producing in response to the change of state of the overdrive cancel switch a first signal that changes the state of a first solenoid-operated valve and decreases pressure applied to the first friction element; and
producing when said PSC ratio increases to a first predetermined magnitude a second signal that changes the state of a second solenoid-operated valve and increases pressure applied to the second friction element.
3. The method of claim 2 further comprising:
producing a third signal that changes the state of a third solenoid-operated valve, thereby increasing the magnitude of pressure applied to the second friction element after said PSC ratio increases from said first predetermined magnitude to a second predetermined magnitude.
4. A method for controlling operation of a multiple-gear automatic transmission with the aid of an electronic microprocessor and electronic memory accessible to the microprocessor, the transmission having first and second friction elements whose engaged, disengaged and partially engaged states determine the gear ratio produced by the transmission, comprising the steps of:
producing a first gear ratio by applying pressure to the first friction element;
repetitively determining the current gear ratio produced by the transmission;
manually commanding a gear ratio change by changing the state of an overdrive cancel switch;
storing in memory the gear ratio produced by the transmission that corresponds to the gear ratio produced at completion of the gear ratio change;
repetitively determining the gear ratio produced by the transmission at completion of the gear ratio change;
repetitively calculating a PSC ratio from the current gear ratio and the gear ratio to be produced at the completion of said gear ratio change, said PSC ratio representing the extent to which said gear change has been completed;
changing in response to the change of state of the overdrive cancel switch the state of a first solenoid-operated valve and decreasing pressure applied to the first friction element; and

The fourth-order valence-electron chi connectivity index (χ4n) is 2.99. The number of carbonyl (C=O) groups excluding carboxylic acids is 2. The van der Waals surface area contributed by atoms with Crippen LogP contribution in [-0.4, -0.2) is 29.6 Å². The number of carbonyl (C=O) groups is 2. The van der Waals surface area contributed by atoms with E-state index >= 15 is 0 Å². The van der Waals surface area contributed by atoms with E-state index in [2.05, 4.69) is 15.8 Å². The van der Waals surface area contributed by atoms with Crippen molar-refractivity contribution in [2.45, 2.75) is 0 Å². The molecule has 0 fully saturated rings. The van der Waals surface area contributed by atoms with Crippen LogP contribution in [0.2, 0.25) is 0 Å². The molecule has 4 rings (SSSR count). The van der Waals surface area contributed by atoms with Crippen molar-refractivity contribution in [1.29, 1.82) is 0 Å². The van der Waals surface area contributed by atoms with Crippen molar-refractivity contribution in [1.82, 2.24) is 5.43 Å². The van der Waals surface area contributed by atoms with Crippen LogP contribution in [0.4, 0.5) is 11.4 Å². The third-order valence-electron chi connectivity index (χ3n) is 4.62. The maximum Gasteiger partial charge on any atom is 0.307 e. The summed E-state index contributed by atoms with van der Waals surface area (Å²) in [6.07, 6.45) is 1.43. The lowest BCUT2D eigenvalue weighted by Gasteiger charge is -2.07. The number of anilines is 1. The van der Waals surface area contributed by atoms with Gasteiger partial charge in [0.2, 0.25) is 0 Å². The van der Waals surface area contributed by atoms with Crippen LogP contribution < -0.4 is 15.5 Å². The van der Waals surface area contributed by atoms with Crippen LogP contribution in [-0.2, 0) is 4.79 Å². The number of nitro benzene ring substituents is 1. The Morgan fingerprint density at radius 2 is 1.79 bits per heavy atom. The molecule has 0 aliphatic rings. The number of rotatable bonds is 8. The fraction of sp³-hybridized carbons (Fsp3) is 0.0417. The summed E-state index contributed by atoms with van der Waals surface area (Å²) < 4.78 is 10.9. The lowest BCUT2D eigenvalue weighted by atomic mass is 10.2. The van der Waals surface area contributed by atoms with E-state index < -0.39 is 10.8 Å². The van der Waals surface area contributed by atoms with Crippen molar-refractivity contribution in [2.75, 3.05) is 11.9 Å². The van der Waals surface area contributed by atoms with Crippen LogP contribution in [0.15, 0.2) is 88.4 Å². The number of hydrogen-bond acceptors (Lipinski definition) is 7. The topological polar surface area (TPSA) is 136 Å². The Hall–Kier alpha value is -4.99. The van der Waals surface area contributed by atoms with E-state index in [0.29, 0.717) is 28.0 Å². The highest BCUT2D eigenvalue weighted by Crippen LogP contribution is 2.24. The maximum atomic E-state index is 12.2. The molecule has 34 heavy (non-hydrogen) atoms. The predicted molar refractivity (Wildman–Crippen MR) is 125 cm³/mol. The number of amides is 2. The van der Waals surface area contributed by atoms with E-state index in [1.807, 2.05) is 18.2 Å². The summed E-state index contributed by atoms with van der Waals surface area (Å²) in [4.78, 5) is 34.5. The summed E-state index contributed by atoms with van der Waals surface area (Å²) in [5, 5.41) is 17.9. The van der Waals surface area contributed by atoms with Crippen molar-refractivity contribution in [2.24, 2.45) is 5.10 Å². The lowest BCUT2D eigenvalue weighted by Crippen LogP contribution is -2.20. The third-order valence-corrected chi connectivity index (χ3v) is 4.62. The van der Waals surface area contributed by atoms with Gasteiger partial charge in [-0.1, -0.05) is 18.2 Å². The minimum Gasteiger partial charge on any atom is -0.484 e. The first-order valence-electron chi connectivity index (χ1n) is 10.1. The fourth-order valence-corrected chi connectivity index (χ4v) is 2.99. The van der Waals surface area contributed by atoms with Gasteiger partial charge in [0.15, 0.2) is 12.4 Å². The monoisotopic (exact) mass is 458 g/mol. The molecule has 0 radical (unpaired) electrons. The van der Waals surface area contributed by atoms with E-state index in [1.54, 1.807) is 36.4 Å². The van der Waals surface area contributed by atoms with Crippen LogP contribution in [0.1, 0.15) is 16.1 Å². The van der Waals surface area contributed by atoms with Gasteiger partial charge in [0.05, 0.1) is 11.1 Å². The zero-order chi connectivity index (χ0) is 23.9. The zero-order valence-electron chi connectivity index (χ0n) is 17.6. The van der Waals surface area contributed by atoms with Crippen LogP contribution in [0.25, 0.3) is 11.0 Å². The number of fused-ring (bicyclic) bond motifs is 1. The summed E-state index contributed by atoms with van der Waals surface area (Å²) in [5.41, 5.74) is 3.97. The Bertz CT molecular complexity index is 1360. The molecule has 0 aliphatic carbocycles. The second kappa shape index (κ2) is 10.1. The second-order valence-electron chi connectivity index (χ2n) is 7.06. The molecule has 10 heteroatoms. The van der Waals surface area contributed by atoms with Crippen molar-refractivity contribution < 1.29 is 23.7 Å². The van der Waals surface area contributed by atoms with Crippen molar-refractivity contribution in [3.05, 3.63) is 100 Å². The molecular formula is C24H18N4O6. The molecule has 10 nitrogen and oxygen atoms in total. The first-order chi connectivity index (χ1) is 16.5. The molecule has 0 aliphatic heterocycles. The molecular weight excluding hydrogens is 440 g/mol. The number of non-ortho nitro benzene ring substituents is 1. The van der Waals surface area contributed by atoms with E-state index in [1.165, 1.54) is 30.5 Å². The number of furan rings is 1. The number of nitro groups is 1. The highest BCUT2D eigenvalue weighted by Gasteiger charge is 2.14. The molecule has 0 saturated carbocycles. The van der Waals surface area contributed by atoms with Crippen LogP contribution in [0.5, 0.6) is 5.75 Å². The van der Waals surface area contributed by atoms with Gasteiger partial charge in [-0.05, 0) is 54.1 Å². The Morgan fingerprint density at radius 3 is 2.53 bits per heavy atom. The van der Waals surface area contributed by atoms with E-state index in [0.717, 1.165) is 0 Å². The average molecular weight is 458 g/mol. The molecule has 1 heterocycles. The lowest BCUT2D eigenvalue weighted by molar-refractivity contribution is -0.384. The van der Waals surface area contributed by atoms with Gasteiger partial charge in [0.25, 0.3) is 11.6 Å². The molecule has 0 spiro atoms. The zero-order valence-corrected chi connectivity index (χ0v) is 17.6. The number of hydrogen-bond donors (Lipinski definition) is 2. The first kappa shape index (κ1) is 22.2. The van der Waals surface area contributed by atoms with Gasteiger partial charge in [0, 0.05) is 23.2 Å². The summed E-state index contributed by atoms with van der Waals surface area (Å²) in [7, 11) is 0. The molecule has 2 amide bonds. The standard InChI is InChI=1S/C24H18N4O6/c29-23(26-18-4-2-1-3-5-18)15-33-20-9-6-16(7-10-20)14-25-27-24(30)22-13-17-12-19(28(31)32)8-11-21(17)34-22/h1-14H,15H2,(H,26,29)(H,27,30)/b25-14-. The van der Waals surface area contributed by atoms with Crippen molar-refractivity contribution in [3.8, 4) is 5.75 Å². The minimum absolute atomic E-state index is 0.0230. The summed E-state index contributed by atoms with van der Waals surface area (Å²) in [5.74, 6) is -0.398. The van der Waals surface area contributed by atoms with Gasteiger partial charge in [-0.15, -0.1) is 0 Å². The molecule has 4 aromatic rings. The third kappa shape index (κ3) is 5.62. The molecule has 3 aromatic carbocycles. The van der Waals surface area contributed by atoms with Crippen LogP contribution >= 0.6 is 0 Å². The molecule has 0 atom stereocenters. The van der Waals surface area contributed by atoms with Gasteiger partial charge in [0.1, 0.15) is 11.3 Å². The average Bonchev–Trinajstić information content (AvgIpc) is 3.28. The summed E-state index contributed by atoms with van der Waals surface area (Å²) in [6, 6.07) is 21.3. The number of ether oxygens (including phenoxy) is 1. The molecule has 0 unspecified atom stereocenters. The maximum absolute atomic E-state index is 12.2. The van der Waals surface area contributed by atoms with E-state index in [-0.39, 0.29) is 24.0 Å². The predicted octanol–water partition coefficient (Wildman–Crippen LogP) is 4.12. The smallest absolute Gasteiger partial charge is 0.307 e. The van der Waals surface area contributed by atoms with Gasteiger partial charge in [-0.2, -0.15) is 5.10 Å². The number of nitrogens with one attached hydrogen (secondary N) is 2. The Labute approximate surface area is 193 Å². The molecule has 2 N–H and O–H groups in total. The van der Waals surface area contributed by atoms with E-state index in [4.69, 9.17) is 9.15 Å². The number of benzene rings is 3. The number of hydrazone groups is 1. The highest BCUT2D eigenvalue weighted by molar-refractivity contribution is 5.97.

changing the state of a second solenoid-operated valve and increasing pressure applied to the second friction element after said PSC ratio increases to a first predetermined magnitude.
5. The method of claim 4 further comprising:
changing the state of a third solenoid-operated valve, thereby increasing the magnitude of pressure applied to the second friction element after said PSC ratio increases from said first predetermined magnitude to a second predetermined magnitude.
Description
BACKGROUND OF THE INVENTION

1. Field of the Invention

This invention relates to the field of control and actuation of automatic transmissions for automotive vehicles. More particularly, the invention pertains to a system for controlling synchronous engagement and disengagement of friction elements that control operation of a multiple-speed transmission.

2. Description of the Prior Art

When gear ratio changes are produced in an automatic transmission, one friction element, a clutch, brake or brake band, is disengaged and a second friction element changes from the disengaged state to the engaged state. The speed ratio produced by the transmission is changed, and the torque transmitted by the various friction elements changes during the gear ratio change. To avoid harsh gear ratio changes during synchronous gear shifts various techniques are used to apply torque slowly to the oncoming friction element and to coordinate its engagement with disengagement of the offgoing friction element.

Attempts have been made to use electric timers to assure that the state of the oncoming and offgoing friction elements are coordinated in time and do not occur concurrently. However, the use of timers has produced unsatisfactory results because of the effect of temperature variations, manufacturing tolerances and differences from car line-to-car line, even where the same powertrain is employed.